It's not unusual for condominium or co-op board members or directors to have careers that would make them a good candidate to be hired as a vendor by the board. For example, some may want to act as a property manager for foreclosed units or for units belonging to New Yorkers who winter in Florida or spend extended periods away from home on business.
Many condos and co-ops in New York City are adjacent to or even share buildings with businesses such as grocery stores or restaurants. Where there's food, there are often pigeons that leave droppings and build nests to start a family.
New York condominium unit owners and co-op shareholders are now going to have increased access to certain condo and co-op board documents. These include financial statements, legal documents, invoices and receipts and well as contact information of residents.
Here in New York City, many of us live in very close proximity to our neighbors -- and to their pets. Many co-ops in the city allow residents to have pets. This can present an issue for co-op boards if other residents have allergies to animals.
Many residents of New York City co-ops pay building maintenance workers and porters to do odd jobs in their individual apartments -- anything from changing a light bulb to putting together furniture. They know these individuals and often find it easier, less expensive and safer to ask them for help rather than call a handyman service or other professional. They may also feel like they're helping these folks out with a little extra money.
Condominium and co-op boards here in New York City have different rules around their voting processes. For some, all votes are secret. Some even use a double-envelope system. In others, there are no systems in place to keep the votes secret. That means that people on the board who collect the ballots aren't prevented from looking at them. They can conceivably retaliate against board members for their votes and even turn other residents against them.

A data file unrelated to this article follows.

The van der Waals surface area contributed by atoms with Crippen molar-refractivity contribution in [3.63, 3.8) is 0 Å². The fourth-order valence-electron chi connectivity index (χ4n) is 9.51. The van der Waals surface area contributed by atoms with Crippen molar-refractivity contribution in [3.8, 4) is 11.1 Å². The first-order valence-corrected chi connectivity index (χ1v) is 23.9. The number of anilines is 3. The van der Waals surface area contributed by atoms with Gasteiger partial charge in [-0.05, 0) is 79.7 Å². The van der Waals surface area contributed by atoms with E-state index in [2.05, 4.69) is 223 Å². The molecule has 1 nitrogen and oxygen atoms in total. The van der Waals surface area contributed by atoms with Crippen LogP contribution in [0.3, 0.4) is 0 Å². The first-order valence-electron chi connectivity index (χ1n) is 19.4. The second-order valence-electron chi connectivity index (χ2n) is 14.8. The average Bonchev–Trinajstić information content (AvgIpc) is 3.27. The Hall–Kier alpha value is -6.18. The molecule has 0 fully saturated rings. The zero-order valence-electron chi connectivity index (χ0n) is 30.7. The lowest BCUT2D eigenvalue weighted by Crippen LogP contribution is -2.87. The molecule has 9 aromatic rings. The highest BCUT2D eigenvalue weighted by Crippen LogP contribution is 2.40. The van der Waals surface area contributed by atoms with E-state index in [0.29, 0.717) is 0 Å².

What recourse does a New York co-op board have if a registered sex offender moves into the building with an occupant who has already been approved and is living there? That was a question posed recently in a real estate column in The New York Times.
He may not be as notorious as Donald Trump, but Shaya Boymelgreen is nonetheless a well-known and controversial figure in the world of New York real estate. Residents of his properties in the city have been complaining and initiating litigation for nearly a decade regarding construction issues and poor workmanship.
The New York City housing market is a unique and often challenging one. One type of housing that is more common here than in many cities is the cooperative, or "co-op." Even though co-op residents outnumber condo residents in New York City, condos are gaining via new construction.
Having a good board of directors is key to ensuring the smooth running of any cooperative or condominium. Without the board, any condo or co-op would be unable to function, and the happiness and satisfaction of owners and residents hinges on the board’s management of any number of different issues - yet many associations struggle to recruit directors, leaving vital positions vacant.